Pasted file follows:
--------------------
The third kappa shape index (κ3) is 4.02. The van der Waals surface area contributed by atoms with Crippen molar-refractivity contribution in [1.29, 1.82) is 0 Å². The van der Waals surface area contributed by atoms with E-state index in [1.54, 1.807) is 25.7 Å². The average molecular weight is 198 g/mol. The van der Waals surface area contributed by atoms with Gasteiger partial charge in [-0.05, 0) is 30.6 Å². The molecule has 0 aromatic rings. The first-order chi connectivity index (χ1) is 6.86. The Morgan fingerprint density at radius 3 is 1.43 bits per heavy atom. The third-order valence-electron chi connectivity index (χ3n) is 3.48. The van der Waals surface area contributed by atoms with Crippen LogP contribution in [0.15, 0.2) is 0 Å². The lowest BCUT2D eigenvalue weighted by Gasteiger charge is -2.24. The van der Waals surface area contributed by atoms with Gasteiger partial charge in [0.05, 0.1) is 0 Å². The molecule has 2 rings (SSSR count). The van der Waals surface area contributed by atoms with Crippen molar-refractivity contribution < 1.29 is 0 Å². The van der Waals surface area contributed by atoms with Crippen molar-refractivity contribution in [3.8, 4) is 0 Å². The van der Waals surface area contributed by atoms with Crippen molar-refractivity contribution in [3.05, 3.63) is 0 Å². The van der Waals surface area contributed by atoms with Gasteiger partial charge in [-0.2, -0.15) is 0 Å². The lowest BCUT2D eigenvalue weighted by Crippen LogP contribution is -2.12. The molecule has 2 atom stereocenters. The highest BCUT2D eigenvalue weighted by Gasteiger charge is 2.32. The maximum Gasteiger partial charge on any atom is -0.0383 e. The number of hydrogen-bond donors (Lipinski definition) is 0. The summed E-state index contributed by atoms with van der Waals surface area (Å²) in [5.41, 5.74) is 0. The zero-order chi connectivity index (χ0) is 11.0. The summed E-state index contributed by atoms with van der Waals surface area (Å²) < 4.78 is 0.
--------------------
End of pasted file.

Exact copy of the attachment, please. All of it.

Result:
The third kappa shape index (κ3) is 4.02. The van der Waals surface area contributed by atoms with Crippen molar-refractivity contribution in [1.29, 1.82) is 0 Å². The van der Waals surface area contributed by atoms with E-state index in [1.54, 1.807) is 25.7 Å². The average molecular weight is 198 g/mol. The van der Waals surface area contributed by atoms with Gasteiger partial charge in [-0.05, 0) is 30.6 Å². The molecule has 0 aromatic rings. The first-order chi connectivity index (χ1) is 6.86. The Morgan fingerprint density at radius 3 is 1.43 bits per heavy atom. The third-order valence-electron chi connectivity index (χ3n) is 3.48. The van der Waals surface area contributed by atoms with Crippen LogP contribution in [0.15, 0.2) is 0 Å². The lowest BCUT2D eigenvalue weighted by Gasteiger charge is -2.24. The van der Waals surface area contributed by atoms with Gasteiger partial charge in [0.05, 0.1) is 0 Å². The molecule has 2 rings (SSSR count). The van der Waals surface area contributed by atoms with Crippen molar-refractivity contribution < 1.29 is 0 Å². The van der Waals surface area contributed by atoms with Crippen molar-refractivity contribution in [3.8, 4) is 0 Å². The van der Waals surface area contributed by atoms with Crippen molar-refractivity contribution in [3.05, 3.63) is 0 Å². The van der Waals surface area contributed by atoms with Gasteiger partial charge in [-0.2, -0.15) is 0 Å². The lowest BCUT2D eigenvalue weighted by Crippen LogP contribution is -2.12. The molecule has 2 atom stereocenters. The highest BCUT2D eigenvalue weighted by Gasteiger charge is 2.32. The maximum Gasteiger partial charge on any atom is -0.0383 e. The number of hydrogen-bond donors (Lipinski definition) is 0. The summed E-state index contributed by atoms with van der Waals surface area (Å²) in [5.41, 5.74) is 0. The zero-order chi connectivity index (χ0) is 11.0. The summed E-state index contributed by atoms with van der Waals surface area (Å²) < 4.78 is 0.